Clientelism exists in all polities. The forms it takes, its extent, and its political functions vary enormously, however, across time and place. This chapter analyzes the persistence and evolution of political clientelism in sub-Saharan Africa since independence. Pervasive clientelism was a hallmark of the region's non-democratic states until their transition to multiparty politics in the 1990s. To what extent will these practices persist, now that democratic politics, however imperfect, has become the norm in the region? The second half of this chapter examines the likely evolution of political clientelism in the new multiparty electoral regimes of sub-Saharan Africa.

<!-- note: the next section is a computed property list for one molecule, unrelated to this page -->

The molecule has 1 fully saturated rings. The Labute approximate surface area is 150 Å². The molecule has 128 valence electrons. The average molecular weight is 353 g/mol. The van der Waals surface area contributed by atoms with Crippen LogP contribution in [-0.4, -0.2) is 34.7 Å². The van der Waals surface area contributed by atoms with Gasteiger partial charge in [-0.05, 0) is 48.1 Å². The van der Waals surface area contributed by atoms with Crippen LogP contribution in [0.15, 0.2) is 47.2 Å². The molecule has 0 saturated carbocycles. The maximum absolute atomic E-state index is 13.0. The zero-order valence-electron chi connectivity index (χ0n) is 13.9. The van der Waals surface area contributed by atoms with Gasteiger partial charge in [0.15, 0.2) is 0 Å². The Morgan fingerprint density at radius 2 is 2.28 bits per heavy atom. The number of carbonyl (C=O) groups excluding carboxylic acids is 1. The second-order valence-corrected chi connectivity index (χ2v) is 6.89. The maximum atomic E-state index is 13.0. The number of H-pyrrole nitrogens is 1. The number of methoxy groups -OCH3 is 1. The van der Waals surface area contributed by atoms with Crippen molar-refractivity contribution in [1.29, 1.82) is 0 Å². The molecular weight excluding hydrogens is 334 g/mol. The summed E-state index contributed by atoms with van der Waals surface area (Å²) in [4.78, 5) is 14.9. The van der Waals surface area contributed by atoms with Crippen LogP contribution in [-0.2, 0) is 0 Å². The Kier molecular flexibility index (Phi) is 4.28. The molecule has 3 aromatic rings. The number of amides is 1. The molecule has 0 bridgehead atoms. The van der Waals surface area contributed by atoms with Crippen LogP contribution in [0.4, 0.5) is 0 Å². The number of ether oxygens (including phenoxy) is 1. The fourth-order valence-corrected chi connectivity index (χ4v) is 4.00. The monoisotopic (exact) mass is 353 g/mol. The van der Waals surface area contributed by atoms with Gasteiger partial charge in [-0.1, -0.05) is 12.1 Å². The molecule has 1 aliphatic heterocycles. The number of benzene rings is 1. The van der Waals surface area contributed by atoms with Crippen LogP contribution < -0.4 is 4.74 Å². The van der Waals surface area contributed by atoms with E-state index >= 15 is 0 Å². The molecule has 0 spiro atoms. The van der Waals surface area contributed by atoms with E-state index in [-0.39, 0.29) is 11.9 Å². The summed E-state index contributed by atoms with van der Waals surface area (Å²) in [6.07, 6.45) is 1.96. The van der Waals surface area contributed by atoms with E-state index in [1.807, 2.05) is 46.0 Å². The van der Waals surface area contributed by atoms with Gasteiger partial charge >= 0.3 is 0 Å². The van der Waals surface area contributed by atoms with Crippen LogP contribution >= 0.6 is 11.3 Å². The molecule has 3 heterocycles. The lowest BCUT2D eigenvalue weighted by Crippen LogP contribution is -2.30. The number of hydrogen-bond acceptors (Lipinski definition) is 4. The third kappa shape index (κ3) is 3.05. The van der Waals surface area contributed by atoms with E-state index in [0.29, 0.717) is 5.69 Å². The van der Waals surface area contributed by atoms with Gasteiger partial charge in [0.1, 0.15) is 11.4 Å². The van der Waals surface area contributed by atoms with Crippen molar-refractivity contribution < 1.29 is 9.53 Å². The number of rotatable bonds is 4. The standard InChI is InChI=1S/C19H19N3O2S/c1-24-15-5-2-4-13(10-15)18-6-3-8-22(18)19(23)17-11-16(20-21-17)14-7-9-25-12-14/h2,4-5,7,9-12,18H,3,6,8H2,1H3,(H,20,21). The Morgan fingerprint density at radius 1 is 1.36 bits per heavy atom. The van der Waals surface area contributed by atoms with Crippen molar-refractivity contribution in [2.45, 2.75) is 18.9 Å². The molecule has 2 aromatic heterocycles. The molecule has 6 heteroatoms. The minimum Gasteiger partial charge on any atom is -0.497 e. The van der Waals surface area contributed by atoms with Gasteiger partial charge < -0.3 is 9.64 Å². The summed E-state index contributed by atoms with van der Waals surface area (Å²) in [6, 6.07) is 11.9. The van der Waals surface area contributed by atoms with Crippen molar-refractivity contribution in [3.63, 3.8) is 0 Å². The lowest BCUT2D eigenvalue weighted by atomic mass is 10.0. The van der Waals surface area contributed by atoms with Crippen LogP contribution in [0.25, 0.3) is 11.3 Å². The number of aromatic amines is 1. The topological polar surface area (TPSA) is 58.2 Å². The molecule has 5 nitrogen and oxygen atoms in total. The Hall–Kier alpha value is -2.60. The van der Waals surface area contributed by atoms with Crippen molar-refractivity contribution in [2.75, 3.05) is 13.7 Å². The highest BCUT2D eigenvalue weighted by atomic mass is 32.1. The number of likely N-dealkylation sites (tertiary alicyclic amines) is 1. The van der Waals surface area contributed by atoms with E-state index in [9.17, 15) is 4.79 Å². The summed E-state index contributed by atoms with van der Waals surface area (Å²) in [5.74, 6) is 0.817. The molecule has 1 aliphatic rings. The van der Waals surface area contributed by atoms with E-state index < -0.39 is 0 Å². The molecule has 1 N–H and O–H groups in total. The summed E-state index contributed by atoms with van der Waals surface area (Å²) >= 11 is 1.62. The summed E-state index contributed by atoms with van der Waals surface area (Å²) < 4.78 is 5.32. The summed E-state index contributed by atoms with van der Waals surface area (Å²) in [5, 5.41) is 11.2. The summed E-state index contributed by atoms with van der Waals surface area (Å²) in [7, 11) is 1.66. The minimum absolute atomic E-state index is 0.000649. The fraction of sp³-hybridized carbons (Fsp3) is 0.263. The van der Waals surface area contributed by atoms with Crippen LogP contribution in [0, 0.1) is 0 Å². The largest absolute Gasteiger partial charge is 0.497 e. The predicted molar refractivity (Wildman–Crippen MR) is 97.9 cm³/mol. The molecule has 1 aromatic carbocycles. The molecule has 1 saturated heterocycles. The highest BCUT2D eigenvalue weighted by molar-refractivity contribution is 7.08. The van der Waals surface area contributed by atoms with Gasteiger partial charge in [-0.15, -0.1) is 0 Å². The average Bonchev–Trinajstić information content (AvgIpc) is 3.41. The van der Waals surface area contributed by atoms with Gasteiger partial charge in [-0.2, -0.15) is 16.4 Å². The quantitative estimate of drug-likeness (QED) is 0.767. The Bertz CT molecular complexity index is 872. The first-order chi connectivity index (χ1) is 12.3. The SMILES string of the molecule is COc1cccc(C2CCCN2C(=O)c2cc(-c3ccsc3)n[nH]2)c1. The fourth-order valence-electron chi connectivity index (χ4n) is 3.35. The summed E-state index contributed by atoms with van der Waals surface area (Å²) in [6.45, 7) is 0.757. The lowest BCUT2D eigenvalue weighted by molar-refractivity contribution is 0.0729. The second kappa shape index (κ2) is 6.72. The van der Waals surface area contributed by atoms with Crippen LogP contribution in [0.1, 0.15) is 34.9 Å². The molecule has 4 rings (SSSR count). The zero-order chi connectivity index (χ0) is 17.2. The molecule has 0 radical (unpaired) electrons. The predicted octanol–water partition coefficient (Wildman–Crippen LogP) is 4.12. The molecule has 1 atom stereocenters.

A comparison of this region with the regions examined by the other contributions to this book confirms an argument made by Kitschelt and Wilkinson in their introduction, that the structural characteristics of the country determine the nature of the clientelistic politics. The African cases discussed in this chapter have a lower level of economic development and smaller, poorer state structures than those discussed in the other chapters. This impacts the nature of clientelism in the region. The rest of this book uses the terms patronage and clientelism interchangeably, perhaps because most of the case material comes from middle-income countries with relatively wealthy states and extensive experience of electoral politics. It is important to note that in sub-Saharan Africa a pervasive form of elite clientelism, prebendalism, actually involves relatively little patronage.
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